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In 2014, Zappos CEO Tony Hsieh began shifting his company's management structure from a standard hierarchy to a holacracy, a decentralized system meant to distribute decision-making throughout the organization. Predictably, this transition wasn't exactly drama-free--and over the years, Hsieh has repeatedly doubled down on the self-management experiment.
Now, the experiment seems to be evolving. On Wednesday, Quartz's Aimee Groth reported that Zappos has spent the past few years "quietly" moving away from holacracy. In its place, the company is allegedly instituting a market-based system, wherein teams operate like independent small businesses--even managing their own individual profit-and-loss statements. Here's how it works, according to Quartz's sources:
Teams (or "internal small businesses") within Zappos are incentivized (through unspecified means) to develop new products and services for the company and its customers.
All teams--even ones like R&D that aren't typically profit-focused--are told to find their own ways to fund their expenses.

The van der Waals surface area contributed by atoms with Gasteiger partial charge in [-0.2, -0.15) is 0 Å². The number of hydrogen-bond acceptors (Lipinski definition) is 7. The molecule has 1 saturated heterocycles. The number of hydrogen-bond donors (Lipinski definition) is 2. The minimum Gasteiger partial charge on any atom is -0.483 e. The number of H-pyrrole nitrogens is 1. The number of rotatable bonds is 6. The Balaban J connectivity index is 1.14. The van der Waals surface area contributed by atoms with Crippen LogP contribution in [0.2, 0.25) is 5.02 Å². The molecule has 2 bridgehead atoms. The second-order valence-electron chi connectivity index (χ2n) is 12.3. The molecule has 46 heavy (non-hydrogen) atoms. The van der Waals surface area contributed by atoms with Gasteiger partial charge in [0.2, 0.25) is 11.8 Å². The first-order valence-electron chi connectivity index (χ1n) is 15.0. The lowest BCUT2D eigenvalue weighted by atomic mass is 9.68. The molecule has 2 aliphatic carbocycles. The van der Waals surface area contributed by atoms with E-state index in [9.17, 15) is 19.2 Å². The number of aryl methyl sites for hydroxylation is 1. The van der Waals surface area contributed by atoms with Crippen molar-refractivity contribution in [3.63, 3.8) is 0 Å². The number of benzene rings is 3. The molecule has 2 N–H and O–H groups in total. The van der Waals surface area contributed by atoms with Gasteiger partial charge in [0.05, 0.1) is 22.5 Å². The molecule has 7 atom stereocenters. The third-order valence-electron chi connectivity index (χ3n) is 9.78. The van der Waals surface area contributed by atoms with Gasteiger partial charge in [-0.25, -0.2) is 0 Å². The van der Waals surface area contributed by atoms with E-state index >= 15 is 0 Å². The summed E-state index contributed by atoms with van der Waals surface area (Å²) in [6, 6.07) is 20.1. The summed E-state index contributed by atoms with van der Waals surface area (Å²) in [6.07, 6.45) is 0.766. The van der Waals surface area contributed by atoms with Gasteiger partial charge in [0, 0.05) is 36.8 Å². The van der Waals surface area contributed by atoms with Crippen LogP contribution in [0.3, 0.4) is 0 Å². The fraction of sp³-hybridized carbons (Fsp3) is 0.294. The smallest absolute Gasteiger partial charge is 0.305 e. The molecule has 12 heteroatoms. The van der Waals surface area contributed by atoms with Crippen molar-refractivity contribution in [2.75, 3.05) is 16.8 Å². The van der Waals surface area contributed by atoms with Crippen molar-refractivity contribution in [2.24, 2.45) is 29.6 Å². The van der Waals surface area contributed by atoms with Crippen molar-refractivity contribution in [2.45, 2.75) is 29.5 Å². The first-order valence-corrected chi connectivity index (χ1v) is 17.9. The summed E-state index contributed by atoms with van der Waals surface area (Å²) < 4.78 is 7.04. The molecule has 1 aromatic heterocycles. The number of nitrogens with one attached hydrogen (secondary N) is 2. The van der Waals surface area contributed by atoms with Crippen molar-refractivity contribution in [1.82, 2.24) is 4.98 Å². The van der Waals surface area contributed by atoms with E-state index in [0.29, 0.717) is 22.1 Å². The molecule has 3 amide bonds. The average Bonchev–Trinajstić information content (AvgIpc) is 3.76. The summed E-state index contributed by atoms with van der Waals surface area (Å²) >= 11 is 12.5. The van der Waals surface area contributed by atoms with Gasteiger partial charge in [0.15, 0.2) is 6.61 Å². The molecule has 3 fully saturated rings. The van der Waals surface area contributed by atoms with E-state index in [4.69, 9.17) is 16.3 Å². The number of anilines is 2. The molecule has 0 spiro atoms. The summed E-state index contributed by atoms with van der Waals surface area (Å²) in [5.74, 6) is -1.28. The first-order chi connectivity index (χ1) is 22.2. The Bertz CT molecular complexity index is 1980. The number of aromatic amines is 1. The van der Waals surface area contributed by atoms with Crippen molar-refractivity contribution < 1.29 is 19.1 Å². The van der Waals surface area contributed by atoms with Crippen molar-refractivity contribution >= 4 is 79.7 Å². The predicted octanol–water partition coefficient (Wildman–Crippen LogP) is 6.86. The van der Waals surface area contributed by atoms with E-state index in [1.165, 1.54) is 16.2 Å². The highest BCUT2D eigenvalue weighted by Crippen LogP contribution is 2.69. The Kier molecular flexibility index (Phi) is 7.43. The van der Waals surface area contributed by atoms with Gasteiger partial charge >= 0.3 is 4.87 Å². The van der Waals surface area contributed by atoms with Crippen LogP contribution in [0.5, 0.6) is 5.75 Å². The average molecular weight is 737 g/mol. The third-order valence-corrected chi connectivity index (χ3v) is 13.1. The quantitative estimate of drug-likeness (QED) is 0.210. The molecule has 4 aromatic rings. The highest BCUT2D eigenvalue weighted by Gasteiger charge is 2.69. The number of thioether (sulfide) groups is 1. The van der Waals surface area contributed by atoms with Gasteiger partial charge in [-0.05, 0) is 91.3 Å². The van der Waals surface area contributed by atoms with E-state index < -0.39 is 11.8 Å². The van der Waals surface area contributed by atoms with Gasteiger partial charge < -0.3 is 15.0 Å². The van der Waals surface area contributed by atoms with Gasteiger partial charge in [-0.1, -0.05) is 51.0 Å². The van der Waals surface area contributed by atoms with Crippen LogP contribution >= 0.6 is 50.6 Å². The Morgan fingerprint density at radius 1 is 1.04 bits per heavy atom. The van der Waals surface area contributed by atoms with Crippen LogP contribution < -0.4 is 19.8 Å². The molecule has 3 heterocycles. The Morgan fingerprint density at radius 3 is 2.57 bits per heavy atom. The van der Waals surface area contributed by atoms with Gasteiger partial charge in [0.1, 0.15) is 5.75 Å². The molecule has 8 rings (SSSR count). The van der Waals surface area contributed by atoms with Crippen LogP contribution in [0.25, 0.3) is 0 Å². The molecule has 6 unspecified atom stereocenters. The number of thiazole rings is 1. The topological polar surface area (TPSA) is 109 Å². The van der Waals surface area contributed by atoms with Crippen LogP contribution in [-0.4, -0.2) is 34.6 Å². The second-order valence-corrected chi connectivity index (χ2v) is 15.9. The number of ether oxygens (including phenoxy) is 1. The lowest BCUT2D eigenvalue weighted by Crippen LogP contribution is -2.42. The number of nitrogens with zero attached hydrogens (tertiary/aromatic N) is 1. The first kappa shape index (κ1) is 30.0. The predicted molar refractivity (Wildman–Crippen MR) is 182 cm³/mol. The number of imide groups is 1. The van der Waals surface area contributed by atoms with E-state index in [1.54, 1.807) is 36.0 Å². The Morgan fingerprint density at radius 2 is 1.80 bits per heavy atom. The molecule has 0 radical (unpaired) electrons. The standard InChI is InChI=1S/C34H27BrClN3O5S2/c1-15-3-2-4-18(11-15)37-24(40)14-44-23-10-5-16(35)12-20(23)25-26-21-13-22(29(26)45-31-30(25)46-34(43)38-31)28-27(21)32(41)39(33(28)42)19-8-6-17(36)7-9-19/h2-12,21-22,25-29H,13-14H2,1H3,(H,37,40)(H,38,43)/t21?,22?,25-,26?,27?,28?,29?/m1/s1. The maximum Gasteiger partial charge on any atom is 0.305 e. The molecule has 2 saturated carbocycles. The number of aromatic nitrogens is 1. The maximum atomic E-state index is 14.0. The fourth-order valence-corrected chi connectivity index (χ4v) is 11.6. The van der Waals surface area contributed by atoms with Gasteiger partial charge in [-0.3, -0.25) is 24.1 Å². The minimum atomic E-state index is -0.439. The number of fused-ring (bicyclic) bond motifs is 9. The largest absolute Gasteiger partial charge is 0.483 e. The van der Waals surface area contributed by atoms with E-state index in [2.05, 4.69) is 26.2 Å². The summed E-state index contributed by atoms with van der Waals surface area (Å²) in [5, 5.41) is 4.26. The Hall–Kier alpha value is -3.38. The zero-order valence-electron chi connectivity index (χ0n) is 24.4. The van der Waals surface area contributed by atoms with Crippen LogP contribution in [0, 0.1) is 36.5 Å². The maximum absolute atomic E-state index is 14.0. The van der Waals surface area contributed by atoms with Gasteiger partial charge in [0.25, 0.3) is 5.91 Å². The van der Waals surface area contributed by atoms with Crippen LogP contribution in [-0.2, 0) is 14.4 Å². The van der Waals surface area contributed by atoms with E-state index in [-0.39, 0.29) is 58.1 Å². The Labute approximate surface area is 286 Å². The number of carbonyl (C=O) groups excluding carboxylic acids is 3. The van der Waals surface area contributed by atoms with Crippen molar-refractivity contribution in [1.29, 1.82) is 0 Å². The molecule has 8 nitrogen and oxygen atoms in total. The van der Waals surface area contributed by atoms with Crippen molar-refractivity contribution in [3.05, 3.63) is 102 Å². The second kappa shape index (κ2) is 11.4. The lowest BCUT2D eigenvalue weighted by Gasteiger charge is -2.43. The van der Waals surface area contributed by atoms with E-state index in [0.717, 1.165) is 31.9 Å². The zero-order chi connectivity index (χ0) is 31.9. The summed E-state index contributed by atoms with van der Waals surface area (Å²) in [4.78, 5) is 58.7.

They function daily in a marketplace-type setting, selling their skills and services--both to one another and Zappos customers--to earn the budget money they need to operate.
It's a much more detailed explanation than you'll find on the Zappos website, which simply notes that in March 2017, the company "began adapting our internal systems to more closely resemble real-world markets." It sounds intriguing, no? Zappos has thousands of employees. Small businesses, usually by definition, are more nimble than large corporations. Enabling teams to function independently could certainly decrease bottlenecked decision-making and help prevent the company's growth from plateauing.
On the other hand, the downsides sound potentially chaotic. One can easily imagine a scenario in which two teams, say, try to tackle the same project. At best, it's an unnecessary duplication of resources. At worst, it could escalate to full-on departmental war as they try to best one another. Cultures that are too competitive can rip themselves apart from the inside.
Maybe that isn't a big concern at Zappos: The company has been owned by Amazon since 2009, and Jeff Bezos has never been one to shy away from cutthroat competition. Rather, this latest evolution in the Zappos workplace structure seems to show that Hsieh is nothing if not adventurous. He has no qualms about ripping up the rules--even if he created them.
It doesn't guarantee success, by any means. Here's what it does guarantee: If you follow Hsieh's journey, you'll almost never be bored.